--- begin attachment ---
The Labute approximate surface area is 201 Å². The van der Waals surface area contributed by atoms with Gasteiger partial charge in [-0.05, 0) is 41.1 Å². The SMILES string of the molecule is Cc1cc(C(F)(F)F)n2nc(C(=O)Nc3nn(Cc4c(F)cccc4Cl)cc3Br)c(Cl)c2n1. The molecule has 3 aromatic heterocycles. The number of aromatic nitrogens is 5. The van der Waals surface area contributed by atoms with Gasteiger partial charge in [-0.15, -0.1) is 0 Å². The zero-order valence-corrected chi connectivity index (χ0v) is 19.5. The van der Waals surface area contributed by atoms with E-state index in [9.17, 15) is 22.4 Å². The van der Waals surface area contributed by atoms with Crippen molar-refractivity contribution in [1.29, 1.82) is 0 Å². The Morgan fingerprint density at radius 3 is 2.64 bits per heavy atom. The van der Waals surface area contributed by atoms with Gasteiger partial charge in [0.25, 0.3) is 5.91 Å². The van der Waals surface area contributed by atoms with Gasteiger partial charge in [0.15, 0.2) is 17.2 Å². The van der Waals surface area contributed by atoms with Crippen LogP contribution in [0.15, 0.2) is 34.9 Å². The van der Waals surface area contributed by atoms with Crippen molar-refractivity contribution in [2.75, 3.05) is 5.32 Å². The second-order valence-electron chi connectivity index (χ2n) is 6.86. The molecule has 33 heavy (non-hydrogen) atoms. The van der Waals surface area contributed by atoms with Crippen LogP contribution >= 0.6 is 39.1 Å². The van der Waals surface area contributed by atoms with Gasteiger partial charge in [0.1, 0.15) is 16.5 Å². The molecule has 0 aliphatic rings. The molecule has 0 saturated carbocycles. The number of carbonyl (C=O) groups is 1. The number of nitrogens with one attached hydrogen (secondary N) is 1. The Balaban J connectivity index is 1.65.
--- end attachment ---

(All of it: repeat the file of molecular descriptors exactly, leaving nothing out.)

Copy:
The Labute approximate surface area is 201 Å². The van der Waals surface area contributed by atoms with Gasteiger partial charge in [-0.05, 0) is 41.1 Å². The SMILES string of the molecule is Cc1cc(C(F)(F)F)n2nc(C(=O)Nc3nn(Cc4c(F)cccc4Cl)cc3Br)c(Cl)c2n1. The molecule has 3 aromatic heterocycles. The number of aromatic nitrogens is 5. The van der Waals surface area contributed by atoms with Gasteiger partial charge in [-0.15, -0.1) is 0 Å². The zero-order valence-corrected chi connectivity index (χ0v) is 19.5. The van der Waals surface area contributed by atoms with E-state index in [9.17, 15) is 22.4 Å². The van der Waals surface area contributed by atoms with Crippen molar-refractivity contribution in [1.29, 1.82) is 0 Å². The Morgan fingerprint density at radius 3 is 2.64 bits per heavy atom. The van der Waals surface area contributed by atoms with Gasteiger partial charge in [0.25, 0.3) is 5.91 Å². The van der Waals surface area contributed by atoms with Gasteiger partial charge in [0.15, 0.2) is 17.2 Å². The van der Waals surface area contributed by atoms with Crippen LogP contribution in [0.15, 0.2) is 34.9 Å². The van der Waals surface area contributed by atoms with Crippen molar-refractivity contribution in [2.75, 3.05) is 5.32 Å². The second-order valence-electron chi connectivity index (χ2n) is 6.86. The molecule has 33 heavy (non-hydrogen) atoms. The van der Waals surface area contributed by atoms with Crippen LogP contribution >= 0.6 is 39.1 Å². The van der Waals surface area contributed by atoms with Gasteiger partial charge in [0.1, 0.15) is 16.5 Å². The molecule has 0 aliphatic rings. The molecule has 0 saturated carbocycles. The number of carbonyl (C=O) groups is 1. The number of nitrogens with one attached hydrogen (secondary N) is 1. The Balaban J connectivity index is 1.65.